Your lit­tle book of mind­ful­ness

Sim­ple ways to feel calm & cared for

In the Moment - - Your Little Book Of Mindfulness - By Har­riet Grif­fey Au­thor of “I Want To Be Happy”

"Be­ing able to fo­cus or 'switch off' from dis­trac­tions is an im­por­tant way to man­age the many stress­ful de­mands of daily life. Whether mind­ful­ness is a to­tally new idea to you or it's a prac­tice you want to strengthen or re­new, take a mo­ment now to con­sider its ben­e­fits as a tool for liv­ing. The beauty of mind­ful­ness is in its sim­plic­ity; it's a prac­tice you can eas­ily bring into your day to day rou­tine. Just a few min­utes of reg­u­lar prac­tise can help you to re­duce stress and face the chal­lenges of daily life feel­ing calm and cared for." Har­riet Grif­fey In The Mo­ment colum­nist and well­be­ing au­thor

What is mind­ful­ness?

Mind­ful­ness is a process of bring­ing con­scious at­ten­tion to what you’re do­ing. It is about be­ing ‘in the mo­ment’ and can be used whether you are read­ing a book, tak­ing a yoga class, walk­ing to work or hav­ing a bath.

In ad­di­tion, we can use these ac­tiv­i­ties to pro­mote a prac­tice of mind­ful­ness, be­cause when we con­sciously en­gage with an ac­tiv­ity, it helps us to fo­cus our thoughts. When done con­sis­tently, mind­ful­ness be­comes a way of be­ing in the mo­ment that re­duces stress and brings a sense of calm pur­pose into our lives.

There are no shoulds, musts or any one way to prac­tise mind­ful­ness. What is use­ful though is to find a way that works for you and prac­tise it reg­u­larly, even when you feel you don't need it — by do­ing this, it will be more ac­ces­si­ble to you when you do. The more we prac­tise, the more this strength­ens the neu­ral con­nec­tions that sup­port our abil­ity to con­cen­trate and re­duce dis­tract­ing thoughts, and the eas­ier it is to find fo­cus.

Think back to when you were a child or watch one at play. They ab­sorb ev­ery last drop of ex­pe­ri­ence and their con­cen­tra­tion can be to­tal, from watch­ing a la­dy­bird slowly walk along a twig to play­ing with a much-loved toy or drop­ping a peb­ble into a pud­dle to see the wa­ter rip­ple. They are ab­so­lutely present in that mo­ment, and you, too, can re­gain that feel­ing through mind­ful­ness.

What are the ben­e­fits?

Nu­mer­ous ben­e­fits of mind­ful­ness have been iden­ti­fied by re­search and these in­clude bet­ter fo­cus, stress re­duc­tion, boosts to work­ing mem­ory, less emo­tional re­ac­tiv­ity, more cog­ni­tive flex­i­bil­ity, greater re­la­tion­ship sat­is­fac­tion and re­duced ru­mi­na­tion (when those un­help­ful thoughts in our heads go round and round). The Oxford Cen­tre for Mind­ful­ness re­ported in a 2013 study that Mind­ful­ness-Based Cog­ni­tive Ther­apy (MBCT) pre­vents de­pres­sion in those who have ex­pe­ri­enced re­cur­rent episodes, with a 58% re­duc­tion in anx­i­ety lev­els, a 57% re­duc­tion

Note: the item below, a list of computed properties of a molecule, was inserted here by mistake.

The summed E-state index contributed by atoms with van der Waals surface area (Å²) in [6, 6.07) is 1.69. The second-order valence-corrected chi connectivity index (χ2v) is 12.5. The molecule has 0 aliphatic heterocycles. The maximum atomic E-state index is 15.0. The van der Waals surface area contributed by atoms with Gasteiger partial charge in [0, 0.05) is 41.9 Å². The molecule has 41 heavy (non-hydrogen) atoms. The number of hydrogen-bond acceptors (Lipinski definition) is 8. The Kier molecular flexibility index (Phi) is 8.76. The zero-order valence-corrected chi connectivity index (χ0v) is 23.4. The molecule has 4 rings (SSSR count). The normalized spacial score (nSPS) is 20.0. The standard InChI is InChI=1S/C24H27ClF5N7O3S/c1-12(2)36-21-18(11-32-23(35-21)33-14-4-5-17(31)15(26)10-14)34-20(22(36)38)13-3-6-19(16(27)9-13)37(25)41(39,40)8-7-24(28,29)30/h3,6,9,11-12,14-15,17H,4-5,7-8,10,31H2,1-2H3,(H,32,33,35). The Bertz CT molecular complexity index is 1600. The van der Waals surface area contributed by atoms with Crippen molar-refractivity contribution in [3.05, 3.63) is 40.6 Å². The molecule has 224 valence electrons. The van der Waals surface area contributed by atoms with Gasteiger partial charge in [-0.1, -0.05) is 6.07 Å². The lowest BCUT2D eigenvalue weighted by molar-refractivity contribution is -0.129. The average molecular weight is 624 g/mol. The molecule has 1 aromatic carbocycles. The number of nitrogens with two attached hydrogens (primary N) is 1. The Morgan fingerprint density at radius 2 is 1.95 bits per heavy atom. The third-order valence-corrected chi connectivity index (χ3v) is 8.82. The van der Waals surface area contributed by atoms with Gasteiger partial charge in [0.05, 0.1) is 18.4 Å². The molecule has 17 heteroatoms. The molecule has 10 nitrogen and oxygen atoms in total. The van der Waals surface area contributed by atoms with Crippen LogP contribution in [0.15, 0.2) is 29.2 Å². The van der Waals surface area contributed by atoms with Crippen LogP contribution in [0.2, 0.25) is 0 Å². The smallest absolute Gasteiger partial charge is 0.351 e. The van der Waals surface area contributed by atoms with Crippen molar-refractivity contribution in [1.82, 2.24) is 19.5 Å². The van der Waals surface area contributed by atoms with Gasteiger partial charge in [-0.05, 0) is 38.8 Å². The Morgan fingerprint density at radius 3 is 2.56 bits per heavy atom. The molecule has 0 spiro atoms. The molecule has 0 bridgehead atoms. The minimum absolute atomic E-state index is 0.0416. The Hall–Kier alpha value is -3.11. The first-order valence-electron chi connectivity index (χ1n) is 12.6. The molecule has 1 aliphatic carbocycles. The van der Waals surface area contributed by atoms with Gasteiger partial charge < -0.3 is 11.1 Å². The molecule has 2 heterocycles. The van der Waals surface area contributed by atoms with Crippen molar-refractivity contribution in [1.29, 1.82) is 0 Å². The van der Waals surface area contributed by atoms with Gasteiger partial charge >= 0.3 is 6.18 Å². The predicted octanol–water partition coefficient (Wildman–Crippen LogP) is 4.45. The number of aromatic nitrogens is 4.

in de­pres­sion and a 40% re­duc­tion in stress. In 2016, re­search from the Uni­ver­sity of Sur­rey pub­lished in the Jour­nal of Oc­cu­pa­tional Health Psy­chol­ogy showed that there was a 23% de­crease in ru­mi­na­tion, a 26% re­duc­tion in fa­tigue and a 33% im­prove­ment in sleep qual­ity among those that com­pleted an on­line Be Mind­ful course. It is un­sur­pris­ing, then, that mind­ful­ness is also rec­om­mended by the HS in the UK.

“When we get too caught up in the busy­ness of the world, we lose con­nec­tion with one an­other – and our­selves”

Jack Korn­field, co-founder of the In­sight Med­i­ta­tion So­ci­ety in Mas­sachusetts, USA

How does it work?

Mind­ful­ness helps re­store feel­ings of calm and

fo­cus. It re­set­tles our in­ter­nal phys­i­cal self, low­er­ing our heart rate and blood pres­sure, which

in turn makes us feel calmer. When our body is calmer, this sends a mes­sage to our mind that tells

us we are calmer. The body-mind con­nec­tion is very real, and this is some­thing we can use to help

us in our prac­tice through mind­ful breath­ing.

“An im­por­tant part of mind­ful­ness is re­con­nect­ing with our bod­ies, as well as the sen­sa­tions they ex­pe­ri­ence. is means wak­ing up to the sights, sounds, smells and tastes of the present mo­ment. at might be some­thing as sim­ple as the feel of a banis­ter as we walk up­stairs.”

Pro­fes­sor Mark Wil­liams, for­mer di­rec­tor of the Oxford Mind­ful­ness Cen­tre

Il­lus­trated by Becki Clark

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